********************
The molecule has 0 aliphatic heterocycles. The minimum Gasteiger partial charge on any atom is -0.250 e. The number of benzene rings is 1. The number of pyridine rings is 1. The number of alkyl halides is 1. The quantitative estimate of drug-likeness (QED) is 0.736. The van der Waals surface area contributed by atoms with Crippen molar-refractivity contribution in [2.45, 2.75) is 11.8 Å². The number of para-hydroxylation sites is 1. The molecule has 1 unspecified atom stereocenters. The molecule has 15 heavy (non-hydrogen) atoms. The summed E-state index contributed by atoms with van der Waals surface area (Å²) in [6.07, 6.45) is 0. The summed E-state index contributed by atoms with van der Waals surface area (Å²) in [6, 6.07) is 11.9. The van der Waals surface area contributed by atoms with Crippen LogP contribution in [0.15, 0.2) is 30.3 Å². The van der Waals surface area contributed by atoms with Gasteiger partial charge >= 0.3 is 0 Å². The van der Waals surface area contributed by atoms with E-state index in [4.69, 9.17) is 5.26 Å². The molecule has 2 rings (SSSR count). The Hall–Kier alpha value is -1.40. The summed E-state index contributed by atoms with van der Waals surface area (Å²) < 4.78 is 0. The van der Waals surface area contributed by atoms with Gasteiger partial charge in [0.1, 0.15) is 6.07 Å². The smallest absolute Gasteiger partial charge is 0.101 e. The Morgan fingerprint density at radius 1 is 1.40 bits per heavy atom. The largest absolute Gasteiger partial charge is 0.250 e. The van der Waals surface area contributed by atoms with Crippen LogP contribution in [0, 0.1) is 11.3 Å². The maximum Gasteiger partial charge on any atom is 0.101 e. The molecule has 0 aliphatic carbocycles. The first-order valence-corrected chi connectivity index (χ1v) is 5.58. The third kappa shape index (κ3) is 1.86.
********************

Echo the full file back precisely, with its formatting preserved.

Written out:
The molecule has 0 aliphatic heterocycles. The minimum Gasteiger partial charge on any atom is -0.250 e. The number of benzene rings is 1. The number of pyridine rings is 1. The number of alkyl halides is 1. The quantitative estimate of drug-likeness (QED) is 0.736. The van der Waals surface area contributed by atoms with Crippen molar-refractivity contribution in [2.45, 2.75) is 11.8 Å². The number of para-hydroxylation sites is 1. The molecule has 1 unspecified atom stereocenters. The molecule has 15 heavy (non-hydrogen) atoms. The summed E-state index contributed by atoms with van der Waals surface area (Å²) in [6.07, 6.45) is 0. The summed E-state index contributed by atoms with van der Waals surface area (Å²) in [6, 6.07) is 11.9. The van der Waals surface area contributed by atoms with Crippen LogP contribution in [0.15, 0.2) is 30.3 Å². The van der Waals surface area contributed by atoms with Gasteiger partial charge >= 0.3 is 0 Å². The van der Waals surface area contributed by atoms with E-state index in [4.69, 9.17) is 5.26 Å². The molecule has 2 rings (SSSR count). The Hall–Kier alpha value is -1.40. The summed E-state index contributed by atoms with van der Waals surface area (Å²) < 4.78 is 0. The van der Waals surface area contributed by atoms with Gasteiger partial charge in [0.1, 0.15) is 6.07 Å². The smallest absolute Gasteiger partial charge is 0.101 e. The Morgan fingerprint density at radius 1 is 1.40 bits per heavy atom. The largest absolute Gasteiger partial charge is 0.250 e. The van der Waals surface area contributed by atoms with Crippen LogP contribution in [0, 0.1) is 11.3 Å². The maximum Gasteiger partial charge on any atom is 0.101 e. The molecule has 0 aliphatic carbocycles. The first-order valence-corrected chi connectivity index (χ1v) is 5.58. The third kappa shape index (κ3) is 1.86.